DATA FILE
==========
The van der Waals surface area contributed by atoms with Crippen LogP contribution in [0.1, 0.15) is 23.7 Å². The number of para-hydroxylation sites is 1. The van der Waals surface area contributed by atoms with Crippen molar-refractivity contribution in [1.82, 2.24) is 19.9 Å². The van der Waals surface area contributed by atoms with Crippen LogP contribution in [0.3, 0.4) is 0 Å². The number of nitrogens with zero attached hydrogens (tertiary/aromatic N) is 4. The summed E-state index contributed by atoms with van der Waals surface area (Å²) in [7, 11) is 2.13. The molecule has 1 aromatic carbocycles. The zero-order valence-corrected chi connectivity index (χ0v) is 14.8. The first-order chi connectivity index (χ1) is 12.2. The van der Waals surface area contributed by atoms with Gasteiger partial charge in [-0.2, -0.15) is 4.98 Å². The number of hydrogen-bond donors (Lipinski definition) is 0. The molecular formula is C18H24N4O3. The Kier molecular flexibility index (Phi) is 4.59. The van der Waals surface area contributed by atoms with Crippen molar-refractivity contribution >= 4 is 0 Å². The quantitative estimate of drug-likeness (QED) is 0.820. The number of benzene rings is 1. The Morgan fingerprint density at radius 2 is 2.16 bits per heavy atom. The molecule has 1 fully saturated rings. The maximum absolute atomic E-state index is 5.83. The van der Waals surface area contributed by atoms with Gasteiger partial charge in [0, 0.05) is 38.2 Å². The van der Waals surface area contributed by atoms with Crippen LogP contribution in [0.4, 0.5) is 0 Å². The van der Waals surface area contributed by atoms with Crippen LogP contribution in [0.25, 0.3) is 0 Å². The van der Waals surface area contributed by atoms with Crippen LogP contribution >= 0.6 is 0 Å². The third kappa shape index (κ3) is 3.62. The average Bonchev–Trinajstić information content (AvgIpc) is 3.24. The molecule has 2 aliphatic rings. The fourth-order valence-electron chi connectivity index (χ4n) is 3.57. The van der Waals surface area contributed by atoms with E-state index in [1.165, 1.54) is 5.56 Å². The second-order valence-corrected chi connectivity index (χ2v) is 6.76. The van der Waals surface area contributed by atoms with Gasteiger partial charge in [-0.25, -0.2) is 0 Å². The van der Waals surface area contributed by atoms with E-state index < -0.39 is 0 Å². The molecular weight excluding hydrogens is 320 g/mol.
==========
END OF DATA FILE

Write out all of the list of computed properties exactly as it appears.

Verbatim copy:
The van der Waals surface area contributed by atoms with Crippen LogP contribution in [0.1, 0.15) is 23.7 Å². The number of para-hydroxylation sites is 1. The van der Waals surface area contributed by atoms with Crippen molar-refractivity contribution in [1.82, 2.24) is 19.9 Å². The van der Waals surface area contributed by atoms with Crippen LogP contribution in [0.3, 0.4) is 0 Å². The number of nitrogens with zero attached hydrogens (tertiary/aromatic N) is 4. The summed E-state index contributed by atoms with van der Waals surface area (Å²) in [7, 11) is 2.13. The molecule has 1 aromatic carbocycles. The zero-order valence-corrected chi connectivity index (χ0v) is 14.8. The first-order chi connectivity index (χ1) is 12.2. The van der Waals surface area contributed by atoms with Gasteiger partial charge in [-0.2, -0.15) is 4.98 Å². The number of hydrogen-bond donors (Lipinski definition) is 0. The molecular formula is C18H24N4O3. The Kier molecular flexibility index (Phi) is 4.59. The van der Waals surface area contributed by atoms with Crippen molar-refractivity contribution >= 4 is 0 Å². The quantitative estimate of drug-likeness (QED) is 0.820. The number of benzene rings is 1. The Morgan fingerprint density at radius 2 is 2.16 bits per heavy atom. The molecule has 1 fully saturated rings. The maximum absolute atomic E-state index is 5.83. The van der Waals surface area contributed by atoms with Gasteiger partial charge in [0, 0.05) is 38.2 Å². The van der Waals surface area contributed by atoms with Crippen LogP contribution in [0.4, 0.5) is 0 Å². The van der Waals surface area contributed by atoms with Crippen LogP contribution in [0.25, 0.3) is 0 Å². The van der Waals surface area contributed by atoms with Crippen LogP contribution >= 0.6 is 0 Å². The third kappa shape index (κ3) is 3.62. The average Bonchev–Trinajstić information content (AvgIpc) is 3.24. The molecule has 2 aliphatic rings. The fourth-order valence-electron chi connectivity index (χ4n) is 3.57. The van der Waals surface area contributed by atoms with E-state index in [1.165, 1.54) is 5.56 Å². The second-order valence-corrected chi connectivity index (χ2v) is 6.76. The van der Waals surface area contributed by atoms with Gasteiger partial charge in [-0.25, -0.2) is 0 Å². The van der Waals surface area contributed by atoms with E-state index < -0.39 is 0 Å². The molecular weight excluding hydrogens is 320 g/mol.